The board of the Independent Brewers Association hosted a webinar yesterday, outlining progress and providing advice to its members on everything from HR to setting up online shops and deliveries.
The organisation, which represents 331 of the country’s 650+ breweries, updated the virtual audience about events, noting that Good Beer Week has been postponed along with the Indie Beer Showcase. The IBA said both would be rescheduled although dates have yet to be confirmed.
The organisation’s SA Mashup has been cancelled but it currently plans for BrewCon to proceed with it original dates in September in Brisbane.
Pete Philip, chair of the IBA, said that the pandemic was the organisation’s biggest concern.
“The big thing obviously right now is COVID 19 support for small breweries,” he said.
“We sent a letter on 17th March and had a reasonable hearing from the Treasury, they do know we need their help.
“But at the moment everyone is asking for a hand out, every industry is saying exactly the same thing, that they’re going to go out of business.”
He said that brewers need to make as much use as possible of all government assistance, including taking advantage of the deferred excise payments being offered by the ATO.
“The other thing that has happened is that with everyone asking for relief, it serves our purpose to make our industry look a little bit bigger and to partner with any like businesses,” Philip said.
As a result, the IBA has teamed up with its counterpart in the world of craft distilling.
“We’ve joined forces with the independent distillers, together we have 5,000 staff, which makes us look like a bigger industry. At the moment we’re seeming very small to government.
“Our advice from our lobbying consultants is that we need to make a lot more noise… we all need to get involved.
New General Manager
The update saw the board introduce the association’s new General Manager Kylie Lethbridge. Lethbridge, joins the IBA from the role of Executive Manager, Economic Development & Tourism for Victoria’s Nillumbuk Shire Council. In an announcement earlier in the week, the IBA said the new GM “comes to us with a background in marketing, economic development, government and advocacy which is going to be needed now more than ever as we work through this unprecedented situation.”
The IBA offered its PR functions to its members, saying that getting the story of the brewery across and how the current circumstances are affecting the business and the community.
“We’re creating a save your local brewery media campaign, a media release you can customise to your own needs and send it to your local paper and hopefully that can get a run,” said Maryann Separovic, marketing manager at the IBA.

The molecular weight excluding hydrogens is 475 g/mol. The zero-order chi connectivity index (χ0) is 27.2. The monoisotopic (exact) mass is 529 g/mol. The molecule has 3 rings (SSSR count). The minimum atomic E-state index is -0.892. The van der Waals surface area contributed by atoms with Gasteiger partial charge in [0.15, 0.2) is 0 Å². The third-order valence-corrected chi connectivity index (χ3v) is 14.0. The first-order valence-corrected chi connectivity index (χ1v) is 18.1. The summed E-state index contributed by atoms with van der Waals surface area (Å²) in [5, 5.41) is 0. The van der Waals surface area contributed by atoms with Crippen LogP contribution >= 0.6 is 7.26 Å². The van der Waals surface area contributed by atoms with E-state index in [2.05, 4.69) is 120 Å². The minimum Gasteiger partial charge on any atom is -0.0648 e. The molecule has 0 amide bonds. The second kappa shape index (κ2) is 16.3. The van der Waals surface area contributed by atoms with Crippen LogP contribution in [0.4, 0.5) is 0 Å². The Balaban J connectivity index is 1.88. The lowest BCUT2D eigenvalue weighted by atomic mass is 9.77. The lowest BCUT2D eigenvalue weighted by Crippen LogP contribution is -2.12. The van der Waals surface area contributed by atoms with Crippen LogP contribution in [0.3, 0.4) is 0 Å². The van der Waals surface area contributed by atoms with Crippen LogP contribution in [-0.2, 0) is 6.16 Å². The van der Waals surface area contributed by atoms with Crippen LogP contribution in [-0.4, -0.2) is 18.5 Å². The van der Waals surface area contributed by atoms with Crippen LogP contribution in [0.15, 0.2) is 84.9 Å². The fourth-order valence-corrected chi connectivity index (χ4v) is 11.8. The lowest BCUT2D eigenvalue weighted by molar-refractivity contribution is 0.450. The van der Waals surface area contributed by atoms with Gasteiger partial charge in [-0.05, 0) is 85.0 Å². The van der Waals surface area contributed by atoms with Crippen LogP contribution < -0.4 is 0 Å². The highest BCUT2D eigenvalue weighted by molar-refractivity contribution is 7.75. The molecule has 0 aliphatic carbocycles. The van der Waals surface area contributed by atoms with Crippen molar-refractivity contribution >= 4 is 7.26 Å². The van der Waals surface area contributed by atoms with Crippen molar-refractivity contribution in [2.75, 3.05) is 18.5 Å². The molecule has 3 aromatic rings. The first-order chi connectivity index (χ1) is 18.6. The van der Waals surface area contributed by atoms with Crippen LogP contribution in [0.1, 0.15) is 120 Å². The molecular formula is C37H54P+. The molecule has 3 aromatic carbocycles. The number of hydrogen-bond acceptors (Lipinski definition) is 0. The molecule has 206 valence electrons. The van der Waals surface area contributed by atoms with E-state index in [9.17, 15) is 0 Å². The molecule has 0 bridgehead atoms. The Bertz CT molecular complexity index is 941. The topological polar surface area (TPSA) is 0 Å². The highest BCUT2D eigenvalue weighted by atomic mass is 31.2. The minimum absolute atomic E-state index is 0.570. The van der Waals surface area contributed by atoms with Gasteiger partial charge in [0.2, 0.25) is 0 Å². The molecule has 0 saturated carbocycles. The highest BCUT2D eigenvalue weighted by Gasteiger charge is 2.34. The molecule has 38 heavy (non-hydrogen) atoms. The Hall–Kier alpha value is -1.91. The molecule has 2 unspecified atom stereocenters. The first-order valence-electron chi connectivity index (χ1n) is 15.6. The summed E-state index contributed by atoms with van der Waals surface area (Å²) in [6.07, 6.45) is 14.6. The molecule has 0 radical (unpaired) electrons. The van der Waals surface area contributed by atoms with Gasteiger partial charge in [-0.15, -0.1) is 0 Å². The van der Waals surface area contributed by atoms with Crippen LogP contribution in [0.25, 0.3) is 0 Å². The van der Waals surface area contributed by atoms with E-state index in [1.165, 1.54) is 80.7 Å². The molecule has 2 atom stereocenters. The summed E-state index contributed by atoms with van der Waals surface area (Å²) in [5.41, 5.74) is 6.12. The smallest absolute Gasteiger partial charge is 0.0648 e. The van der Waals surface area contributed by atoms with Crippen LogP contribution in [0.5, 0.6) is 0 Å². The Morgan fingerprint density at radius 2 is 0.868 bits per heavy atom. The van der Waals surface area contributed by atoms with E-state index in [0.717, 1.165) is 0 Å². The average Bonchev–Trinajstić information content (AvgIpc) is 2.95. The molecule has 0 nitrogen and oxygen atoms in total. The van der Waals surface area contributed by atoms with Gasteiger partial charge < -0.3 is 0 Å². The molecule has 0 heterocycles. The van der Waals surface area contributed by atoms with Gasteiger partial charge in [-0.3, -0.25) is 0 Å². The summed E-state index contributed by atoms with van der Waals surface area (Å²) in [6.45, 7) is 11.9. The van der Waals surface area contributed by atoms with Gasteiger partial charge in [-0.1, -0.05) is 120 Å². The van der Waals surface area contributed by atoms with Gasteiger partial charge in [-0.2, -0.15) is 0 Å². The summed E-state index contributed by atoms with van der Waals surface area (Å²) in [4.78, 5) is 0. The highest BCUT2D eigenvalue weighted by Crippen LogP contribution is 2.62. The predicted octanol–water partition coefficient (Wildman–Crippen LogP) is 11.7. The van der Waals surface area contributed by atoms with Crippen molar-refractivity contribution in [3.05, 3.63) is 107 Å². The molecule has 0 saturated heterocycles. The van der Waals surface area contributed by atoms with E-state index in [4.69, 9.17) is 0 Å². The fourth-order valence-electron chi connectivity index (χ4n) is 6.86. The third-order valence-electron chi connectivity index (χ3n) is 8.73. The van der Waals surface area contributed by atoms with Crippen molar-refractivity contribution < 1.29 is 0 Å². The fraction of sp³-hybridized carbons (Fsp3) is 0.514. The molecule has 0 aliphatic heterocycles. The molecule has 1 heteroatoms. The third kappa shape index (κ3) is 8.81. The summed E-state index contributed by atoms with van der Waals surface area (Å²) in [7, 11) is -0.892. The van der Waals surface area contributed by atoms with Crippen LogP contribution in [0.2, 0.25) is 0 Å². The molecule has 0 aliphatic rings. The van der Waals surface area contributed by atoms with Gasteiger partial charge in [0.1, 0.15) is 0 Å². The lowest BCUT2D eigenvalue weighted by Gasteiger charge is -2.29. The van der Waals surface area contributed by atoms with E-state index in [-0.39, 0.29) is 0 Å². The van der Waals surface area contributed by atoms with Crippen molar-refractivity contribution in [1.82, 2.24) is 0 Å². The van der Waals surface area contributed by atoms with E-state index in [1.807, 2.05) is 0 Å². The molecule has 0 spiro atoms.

“Pitch to your local media and get your story out there,” she said.
“Let me say to anyone who is regional brewer that our regional and rural argument and story is the strongest part of our argument to the government,” said Philip.
“They understand that regional businesses and critically small brewpubs are doing it the hardest, they have effectively lost 100 per cent of revenue and few package product.”
The IBA is sending out a survey to its members to gather data to bolster its arguments to government.
Another key point in the discussion was around the logistics and branding of online sales.
Derek Hales, co-founder of Bad Shepherd and IBA board member, told brewers that: “We as the IBA have a responsibility to be a voice of independent brewers and it’s up to you to leverage that.”
The team said that now that sales were moving online, buying decisions were made at home and not at the point of purchase, and that it was critical brewers told their stories.
Board member Johnny Latta agreed.
“We are fighting for our lives, [and this is] putting a name and a face to what the real issues are. What does it mean to be independent?
“A lot of that is your personal stories. [Telling them] will make the real difference.”
He said it was a major issue for brewers, especially those who had not done online sales or deliveries before.
“A lot of people have not done online direct to consumer, it’s easy but there’s also lots of traps you need to be very careful of. And you have to think about the long term as well.”
He acknowledged that costs were often too prohibitive to regional brewers, but for anyone that could access it, it could be a major opportunity.
“There is a massive spike online. We’ve seen through our online portal, that’s spiked.”
In terms of sales platforms, the team suggested Shopify, but Latta said there was more to it than that.
“You’ve got to think about a few things, first of all the consumer, you’ve got to get them to your site. You’ve got to think about the content you put up there
“What platform are you using, what are you putting up there?”
He suggested mixed boxes, sampling boxes and other options, as well as discounts to keep customers coming back.
“Long term don’t piss off your other retailers. If you don’t sell to those retailers, think, are you going to sell to them in future? When you’re setting your pricing think that through
“Make sure you tick off your boxes platform, price you set, how will you cover your freight and how ill you entice them and get them back.”
He said this could be a good opportunity to diversify revenue streams.
“Long term it could be a good revenue stream for everyone, it could be the silver lining here.”
The other issue with online sales is deliveries, and the team are currently negotiating with delivery companies like Australia Post to cut prices or offer discounts. Local deliveries can be made using a breweries own delivery van or services like Sendle, he said.
if you missed the briefing, you can view it below.